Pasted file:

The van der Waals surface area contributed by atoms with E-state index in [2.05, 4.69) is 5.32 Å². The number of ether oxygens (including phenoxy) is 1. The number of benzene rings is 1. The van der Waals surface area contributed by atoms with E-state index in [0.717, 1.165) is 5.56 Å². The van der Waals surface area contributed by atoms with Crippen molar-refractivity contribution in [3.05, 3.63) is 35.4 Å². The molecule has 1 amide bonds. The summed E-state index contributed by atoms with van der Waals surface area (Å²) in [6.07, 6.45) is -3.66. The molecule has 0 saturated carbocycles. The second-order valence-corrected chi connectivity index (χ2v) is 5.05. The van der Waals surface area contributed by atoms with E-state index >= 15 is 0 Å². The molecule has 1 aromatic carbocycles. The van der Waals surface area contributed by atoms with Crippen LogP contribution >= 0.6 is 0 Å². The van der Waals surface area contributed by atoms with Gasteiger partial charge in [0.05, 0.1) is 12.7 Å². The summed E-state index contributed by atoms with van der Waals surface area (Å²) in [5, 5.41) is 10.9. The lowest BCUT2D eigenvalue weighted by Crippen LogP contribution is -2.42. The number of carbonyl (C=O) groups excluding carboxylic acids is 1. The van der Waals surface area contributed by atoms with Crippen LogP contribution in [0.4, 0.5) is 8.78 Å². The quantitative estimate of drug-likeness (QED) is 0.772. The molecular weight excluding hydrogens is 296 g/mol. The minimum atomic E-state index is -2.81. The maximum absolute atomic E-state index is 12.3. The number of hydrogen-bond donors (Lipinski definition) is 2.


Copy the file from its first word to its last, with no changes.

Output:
The van der Waals surface area contributed by atoms with E-state index in [2.05, 4.69) is 5.32 Å². The number of ether oxygens (including phenoxy) is 1. The number of benzene rings is 1. The van der Waals surface area contributed by atoms with E-state index in [0.717, 1.165) is 5.56 Å². The van der Waals surface area contributed by atoms with Crippen molar-refractivity contribution in [3.05, 3.63) is 35.4 Å². The molecule has 1 amide bonds. The summed E-state index contributed by atoms with van der Waals surface area (Å²) in [6.07, 6.45) is -3.66. The molecule has 0 saturated carbocycles. The second-order valence-corrected chi connectivity index (χ2v) is 5.05. The van der Waals surface area contributed by atoms with E-state index >= 15 is 0 Å². The molecule has 1 aromatic carbocycles. The van der Waals surface area contributed by atoms with Crippen LogP contribution >= 0.6 is 0 Å². The van der Waals surface area contributed by atoms with Gasteiger partial charge in [0.05, 0.1) is 12.7 Å². The summed E-state index contributed by atoms with van der Waals surface area (Å²) in [5, 5.41) is 10.9. The lowest BCUT2D eigenvalue weighted by Crippen LogP contribution is -2.42. The number of carbonyl (C=O) groups excluding carboxylic acids is 1. The van der Waals surface area contributed by atoms with Crippen LogP contribution in [0.4, 0.5) is 8.78 Å². The quantitative estimate of drug-likeness (QED) is 0.772. The molecular weight excluding hydrogens is 296 g/mol. The minimum atomic E-state index is -2.81. The maximum absolute atomic E-state index is 12.3. The number of hydrogen-bond donors (Lipinski definition) is 2.